Growing Californian poppies is often described as effortless – so much so that, in some areas, these easy-going, self-seeding flowers are considered invasive. However, as gardener and presenter Joe Lamp'l points out, even this low-maintenance flower can suffer from incorrect care.
Poppies famously thrive in poor soil – we explain this in our guide on how to grow poppies – and the Californian variety is very drought-tolerant, meaning that in areas with warm summers, these poppies require very little maintenance. So, why are my Californian poppies not blooming, you might be asking? What could possibly have gone wrong? You likely are making one of these top mistakes, according to Joe.
1. You've transplanted them
As Joe explains in an article in the Seattle Times, Californian poppies 'don’t tolerate transplanting', and that has to do with the fact that they're a wildflower annual not a perennial poppy.
What these plants need is to be planted where they are to flower – and later scatter their seed to flower again next year in the same spot. If you are raising your Californian poppies indoors and then hardening them off as though they were any other tender annual, you won't have success with these flowers. If you live in a zone colder than 5, just sow them later, after the spring frosts have passed.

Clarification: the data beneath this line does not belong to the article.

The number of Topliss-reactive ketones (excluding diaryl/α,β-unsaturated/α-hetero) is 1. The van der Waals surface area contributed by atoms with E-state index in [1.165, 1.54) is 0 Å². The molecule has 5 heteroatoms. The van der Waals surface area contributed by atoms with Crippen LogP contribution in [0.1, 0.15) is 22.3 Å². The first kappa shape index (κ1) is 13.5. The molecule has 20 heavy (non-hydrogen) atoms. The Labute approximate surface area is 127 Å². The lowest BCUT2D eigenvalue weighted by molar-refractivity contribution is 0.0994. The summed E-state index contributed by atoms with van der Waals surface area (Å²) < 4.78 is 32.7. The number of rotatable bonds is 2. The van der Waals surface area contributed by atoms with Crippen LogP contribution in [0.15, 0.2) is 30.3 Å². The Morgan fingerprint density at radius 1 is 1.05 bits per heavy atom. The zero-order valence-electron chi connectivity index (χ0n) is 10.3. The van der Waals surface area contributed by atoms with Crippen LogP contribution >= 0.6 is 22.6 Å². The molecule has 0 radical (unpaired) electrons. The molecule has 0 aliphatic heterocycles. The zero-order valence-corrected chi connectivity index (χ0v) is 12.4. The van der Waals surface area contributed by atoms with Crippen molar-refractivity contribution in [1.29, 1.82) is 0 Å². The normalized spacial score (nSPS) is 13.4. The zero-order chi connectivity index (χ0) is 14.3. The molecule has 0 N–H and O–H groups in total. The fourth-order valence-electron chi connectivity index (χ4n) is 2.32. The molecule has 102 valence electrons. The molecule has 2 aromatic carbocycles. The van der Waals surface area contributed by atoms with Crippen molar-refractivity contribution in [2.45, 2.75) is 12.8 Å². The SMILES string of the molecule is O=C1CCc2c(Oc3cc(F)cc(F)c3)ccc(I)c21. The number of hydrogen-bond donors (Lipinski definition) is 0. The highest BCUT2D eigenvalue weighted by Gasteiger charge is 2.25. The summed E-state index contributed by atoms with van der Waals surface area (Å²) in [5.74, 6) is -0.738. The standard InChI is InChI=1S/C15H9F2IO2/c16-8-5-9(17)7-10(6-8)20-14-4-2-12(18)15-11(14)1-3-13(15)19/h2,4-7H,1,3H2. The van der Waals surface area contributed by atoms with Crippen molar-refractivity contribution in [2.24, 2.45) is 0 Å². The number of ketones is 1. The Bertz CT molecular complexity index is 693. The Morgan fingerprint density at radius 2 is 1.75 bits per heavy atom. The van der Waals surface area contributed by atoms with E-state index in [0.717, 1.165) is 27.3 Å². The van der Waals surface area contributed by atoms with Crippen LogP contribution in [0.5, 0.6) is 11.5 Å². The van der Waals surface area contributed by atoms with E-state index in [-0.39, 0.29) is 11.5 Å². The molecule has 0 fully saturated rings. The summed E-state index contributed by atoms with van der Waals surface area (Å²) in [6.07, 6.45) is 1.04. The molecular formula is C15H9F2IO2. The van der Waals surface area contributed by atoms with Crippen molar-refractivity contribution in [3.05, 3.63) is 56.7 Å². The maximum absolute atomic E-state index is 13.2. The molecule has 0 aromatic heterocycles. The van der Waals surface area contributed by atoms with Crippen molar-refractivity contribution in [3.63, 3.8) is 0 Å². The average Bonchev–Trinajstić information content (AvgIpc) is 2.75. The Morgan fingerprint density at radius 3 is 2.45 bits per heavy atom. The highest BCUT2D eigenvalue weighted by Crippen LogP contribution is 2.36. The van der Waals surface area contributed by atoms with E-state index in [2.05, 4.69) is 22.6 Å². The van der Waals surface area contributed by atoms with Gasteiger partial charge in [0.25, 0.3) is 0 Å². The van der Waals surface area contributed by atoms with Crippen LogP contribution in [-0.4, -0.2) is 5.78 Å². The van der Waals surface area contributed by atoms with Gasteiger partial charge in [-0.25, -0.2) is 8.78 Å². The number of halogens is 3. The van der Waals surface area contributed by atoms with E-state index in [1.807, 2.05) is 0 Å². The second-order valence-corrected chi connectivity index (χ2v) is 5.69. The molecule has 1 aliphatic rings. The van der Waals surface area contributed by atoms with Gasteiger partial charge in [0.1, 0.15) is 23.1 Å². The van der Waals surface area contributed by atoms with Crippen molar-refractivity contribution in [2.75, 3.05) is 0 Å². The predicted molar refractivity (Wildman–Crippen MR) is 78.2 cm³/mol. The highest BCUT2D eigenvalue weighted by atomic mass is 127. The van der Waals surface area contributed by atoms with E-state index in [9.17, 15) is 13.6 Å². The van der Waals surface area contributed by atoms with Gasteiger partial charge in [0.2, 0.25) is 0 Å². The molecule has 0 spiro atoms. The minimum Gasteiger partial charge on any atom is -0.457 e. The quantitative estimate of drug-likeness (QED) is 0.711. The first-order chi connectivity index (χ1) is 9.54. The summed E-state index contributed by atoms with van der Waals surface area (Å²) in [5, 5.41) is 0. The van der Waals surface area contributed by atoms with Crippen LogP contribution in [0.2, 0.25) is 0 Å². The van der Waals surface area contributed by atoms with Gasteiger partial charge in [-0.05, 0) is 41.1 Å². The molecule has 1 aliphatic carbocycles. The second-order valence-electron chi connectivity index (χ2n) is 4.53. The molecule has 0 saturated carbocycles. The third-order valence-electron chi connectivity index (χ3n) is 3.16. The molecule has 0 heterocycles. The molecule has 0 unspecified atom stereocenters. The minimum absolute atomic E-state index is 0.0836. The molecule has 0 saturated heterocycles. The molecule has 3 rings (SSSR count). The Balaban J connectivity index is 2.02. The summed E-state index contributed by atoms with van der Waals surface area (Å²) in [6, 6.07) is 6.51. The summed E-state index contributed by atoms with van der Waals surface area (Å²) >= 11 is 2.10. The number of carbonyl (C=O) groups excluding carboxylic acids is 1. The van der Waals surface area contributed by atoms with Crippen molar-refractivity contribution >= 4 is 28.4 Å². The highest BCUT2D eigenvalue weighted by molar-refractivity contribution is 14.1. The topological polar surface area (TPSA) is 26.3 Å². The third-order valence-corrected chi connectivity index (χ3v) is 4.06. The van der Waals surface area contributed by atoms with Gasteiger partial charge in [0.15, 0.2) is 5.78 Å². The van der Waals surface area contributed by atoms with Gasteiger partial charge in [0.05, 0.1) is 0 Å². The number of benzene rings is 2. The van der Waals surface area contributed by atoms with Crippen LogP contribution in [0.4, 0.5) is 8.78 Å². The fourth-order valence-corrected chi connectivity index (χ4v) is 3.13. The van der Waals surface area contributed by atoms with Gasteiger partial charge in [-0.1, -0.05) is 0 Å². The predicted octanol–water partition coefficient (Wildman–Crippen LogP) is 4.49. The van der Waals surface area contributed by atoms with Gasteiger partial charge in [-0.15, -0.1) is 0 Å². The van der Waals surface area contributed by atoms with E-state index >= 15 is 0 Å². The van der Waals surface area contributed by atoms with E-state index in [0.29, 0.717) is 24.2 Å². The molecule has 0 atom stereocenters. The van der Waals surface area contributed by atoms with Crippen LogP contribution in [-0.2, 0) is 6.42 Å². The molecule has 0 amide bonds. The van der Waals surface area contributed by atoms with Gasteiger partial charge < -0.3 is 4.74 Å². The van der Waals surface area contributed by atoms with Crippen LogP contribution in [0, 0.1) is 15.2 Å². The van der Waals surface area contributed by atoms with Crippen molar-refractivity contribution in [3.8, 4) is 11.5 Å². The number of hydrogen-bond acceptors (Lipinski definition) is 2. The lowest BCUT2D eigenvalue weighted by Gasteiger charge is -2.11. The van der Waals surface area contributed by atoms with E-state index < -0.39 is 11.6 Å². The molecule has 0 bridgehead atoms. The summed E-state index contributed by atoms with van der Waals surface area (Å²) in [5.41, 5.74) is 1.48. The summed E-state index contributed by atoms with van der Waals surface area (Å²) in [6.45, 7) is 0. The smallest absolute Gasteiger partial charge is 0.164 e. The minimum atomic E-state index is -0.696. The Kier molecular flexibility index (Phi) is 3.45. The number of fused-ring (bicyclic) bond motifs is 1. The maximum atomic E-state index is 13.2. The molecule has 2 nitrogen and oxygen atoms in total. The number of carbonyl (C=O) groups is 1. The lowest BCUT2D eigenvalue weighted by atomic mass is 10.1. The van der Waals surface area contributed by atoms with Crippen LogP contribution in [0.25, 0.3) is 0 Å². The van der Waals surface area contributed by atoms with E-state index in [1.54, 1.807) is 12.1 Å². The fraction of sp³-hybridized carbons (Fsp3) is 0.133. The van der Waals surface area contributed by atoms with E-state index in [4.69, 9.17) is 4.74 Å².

If you're sowing your poppies as part of a bigger meadow scheme, consult our guide on how to plant a wildflower meadow in your garden.
2. You're not raising them correctly from seed
Another thing with California poppies is that the method for sowing them is a little different from many other meadow flowers. Joe writes: 'Sow their seeds by placing, not scattering, two or three seeds in holes the recommended distance apart.' If you simply scatter your Californian poppy seeds, they probably won't germinate at all.
Once you have seedlings, don't forget to thin them out, 'leaving only the healthiest one.'
3. You're not mulching
But Californian poppies are an option for the best drought tolerant plants, right? Yes, but they don't like to have their roots baked. In fact, in areas with really dry, hot summers, Californian poppies stop blooming by summer for this reason. Joe's tip is: 'Heat-loving flowers will do even better if they’re mulched. Mulch keeps plant roots cool and lets rain and irrigation water soak slowly into the soil rather than running off. Mulch also slows evaporation.' If your poppies aren't blooming throughout the summer, mulching may improve the situation.
Find out more on mulching in our guide – all plants in your garden will benefit.
Anna is a keen urban gardener, with David Austin roses and Japanese acers among her favourite plants. She moved into the world of interiors from academic research in the field of literature and urban space a couple of years ago. She's always been interested in how people make houses into homes, and how our concepts of what's stylish change over time.
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